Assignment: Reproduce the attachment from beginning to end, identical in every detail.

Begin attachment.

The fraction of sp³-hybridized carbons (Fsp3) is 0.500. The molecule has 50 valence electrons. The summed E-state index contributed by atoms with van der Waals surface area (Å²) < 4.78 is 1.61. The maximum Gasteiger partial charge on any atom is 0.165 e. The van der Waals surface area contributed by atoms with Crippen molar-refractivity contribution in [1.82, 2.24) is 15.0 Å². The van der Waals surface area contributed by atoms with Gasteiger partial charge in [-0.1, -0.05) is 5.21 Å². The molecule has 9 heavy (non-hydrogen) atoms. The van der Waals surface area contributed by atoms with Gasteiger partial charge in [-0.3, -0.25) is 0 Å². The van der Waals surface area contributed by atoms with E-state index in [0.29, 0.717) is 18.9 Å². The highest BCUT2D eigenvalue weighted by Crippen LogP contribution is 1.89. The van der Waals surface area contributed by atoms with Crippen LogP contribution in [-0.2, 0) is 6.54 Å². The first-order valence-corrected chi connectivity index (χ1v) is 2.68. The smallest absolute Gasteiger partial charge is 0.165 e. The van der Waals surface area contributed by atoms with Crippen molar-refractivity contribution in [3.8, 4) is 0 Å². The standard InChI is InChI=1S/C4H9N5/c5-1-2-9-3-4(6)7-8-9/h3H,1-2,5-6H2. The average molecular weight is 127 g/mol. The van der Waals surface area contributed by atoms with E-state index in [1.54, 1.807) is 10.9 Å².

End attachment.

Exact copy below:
The fraction of sp³-hybridized carbons (Fsp3) is 0.500. The molecule has 50 valence electrons. The summed E-state index contributed by atoms with van der Waals surface area (Å²) < 4.78 is 1.61. The maximum Gasteiger partial charge on any atom is 0.165 e. The van der Waals surface area contributed by atoms with Crippen molar-refractivity contribution in [1.82, 2.24) is 15.0 Å². The van der Waals surface area contributed by atoms with Gasteiger partial charge in [-0.1, -0.05) is 5.21 Å². The molecule has 9 heavy (non-hydrogen) atoms. The van der Waals surface area contributed by atoms with Gasteiger partial charge in [-0.3, -0.25) is 0 Å². The van der Waals surface area contributed by atoms with E-state index in [0.29, 0.717) is 18.9 Å². The highest BCUT2D eigenvalue weighted by Crippen LogP contribution is 1.89. The van der Waals surface area contributed by atoms with Crippen LogP contribution in [-0.2, 0) is 6.54 Å². The first-order valence-corrected chi connectivity index (χ1v) is 2.68. The smallest absolute Gasteiger partial charge is 0.165 e. The van der Waals surface area contributed by atoms with Crippen molar-refractivity contribution in [3.8, 4) is 0 Å². The standard InChI is InChI=1S/C4H9N5/c5-1-2-9-3-4(6)7-8-9/h3H,1-2,5-6H2. The average molecular weight is 127 g/mol. The van der Waals surface area contributed by atoms with E-state index in [1.54, 1.807) is 10.9 Å².